Australia: Increasing workload driving teachers out of the profession
Increasing workloads are the main reason teachers consider leaving the profession, according to new research from the Australian Education Union.
Just under half of the teachers in Australia (42 per cent) work more than 50 hours per week and 23 per cent work over 55 hours per week. Those are the findings of the Australian Education Union (AEU) State of our Schools Survey for 2015. The AEU surveyed over 2,000 teachers.
While teachers were generally happy with their employment, high workloads were cited as the most significant consideration when thinking about leaving the profession, according to 70 per cent of female teachers and 55 per cent of male teachers.
“What is most concerning is that 73 per cent of teachers surveyed said their workload had increased in the past year,” AEU Federal President Correna Haythorpe said on 11 May.
Lack of resources
‘International comparisons show that Australian teachers work longer hours than the average in Organisation for Economic Cooperation and Development (OECD) countries’, she said. ‘In addition, they are asked to perform more administrative and non-teaching work.’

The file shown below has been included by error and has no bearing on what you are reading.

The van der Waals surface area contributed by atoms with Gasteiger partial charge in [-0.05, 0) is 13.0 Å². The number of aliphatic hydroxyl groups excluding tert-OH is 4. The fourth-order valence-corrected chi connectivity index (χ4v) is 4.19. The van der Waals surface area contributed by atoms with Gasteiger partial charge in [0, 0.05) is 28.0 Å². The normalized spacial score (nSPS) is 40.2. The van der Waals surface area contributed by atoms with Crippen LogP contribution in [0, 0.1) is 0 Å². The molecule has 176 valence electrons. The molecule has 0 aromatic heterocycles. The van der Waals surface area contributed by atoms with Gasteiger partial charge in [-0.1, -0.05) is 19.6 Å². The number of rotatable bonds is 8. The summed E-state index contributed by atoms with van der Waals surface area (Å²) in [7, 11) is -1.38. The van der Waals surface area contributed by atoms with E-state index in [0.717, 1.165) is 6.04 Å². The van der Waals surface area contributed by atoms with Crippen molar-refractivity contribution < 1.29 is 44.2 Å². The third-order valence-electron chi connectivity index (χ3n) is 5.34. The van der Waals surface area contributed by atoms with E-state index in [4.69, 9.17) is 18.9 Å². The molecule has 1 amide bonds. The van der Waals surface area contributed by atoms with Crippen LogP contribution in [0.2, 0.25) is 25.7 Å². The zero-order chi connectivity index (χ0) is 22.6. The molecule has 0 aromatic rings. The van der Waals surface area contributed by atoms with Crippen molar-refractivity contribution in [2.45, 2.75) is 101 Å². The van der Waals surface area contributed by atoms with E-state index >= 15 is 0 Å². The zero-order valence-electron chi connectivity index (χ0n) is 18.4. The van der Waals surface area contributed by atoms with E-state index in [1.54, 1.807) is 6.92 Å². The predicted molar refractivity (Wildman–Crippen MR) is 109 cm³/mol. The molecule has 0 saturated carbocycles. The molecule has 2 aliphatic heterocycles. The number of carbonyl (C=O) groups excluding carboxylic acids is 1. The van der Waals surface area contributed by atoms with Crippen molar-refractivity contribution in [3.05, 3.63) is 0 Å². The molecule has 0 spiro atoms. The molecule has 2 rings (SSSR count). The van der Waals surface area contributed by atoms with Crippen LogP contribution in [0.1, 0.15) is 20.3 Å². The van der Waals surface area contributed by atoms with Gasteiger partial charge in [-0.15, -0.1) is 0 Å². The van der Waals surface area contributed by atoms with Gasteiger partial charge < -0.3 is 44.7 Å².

‘Teachers generally report a high-level of satisfaction with their jobs, and see teaching as a long-term career, but the increasing workload is an issue that needs to be addressed’, she added.
Needs-based funding required
Haythorpe said that while more is expected of teachers in public schools, they do not receive the resources and support to back them up. “For example, there are 100,000 children with disability not getting any funded support in schools, which adds to the demands placed on classroom teachers.”
‘This urgent crisis needs to be addressed through funding which takes into account the real needs of students with disability’, she said.
Restore full Gonski funding
Haythorpe noted that needs-based Gonski funding, as recommended by the Gonski Review, the most comprehensive review of schools’ funding in Australia in the last 40 years, undertaken by experts led by senior businessman David Gonski, is crucial for providing more support for teachers and better schools for students.
She also condemned the fact that the 2014 national budget confirmed that the Abbott Government would abandon the last two years of the needs-based Gonski funding agreements, stripping A$3.7 billion out of schools, a funding “equivalent to 20,000 extra educators in public schools alone”.
She called on the Government to deliver the fifth and sixth years of Gonski funding, as well as an immediate increase in funding for disability, through the disability loading promised in the lead-up to the 2013 election.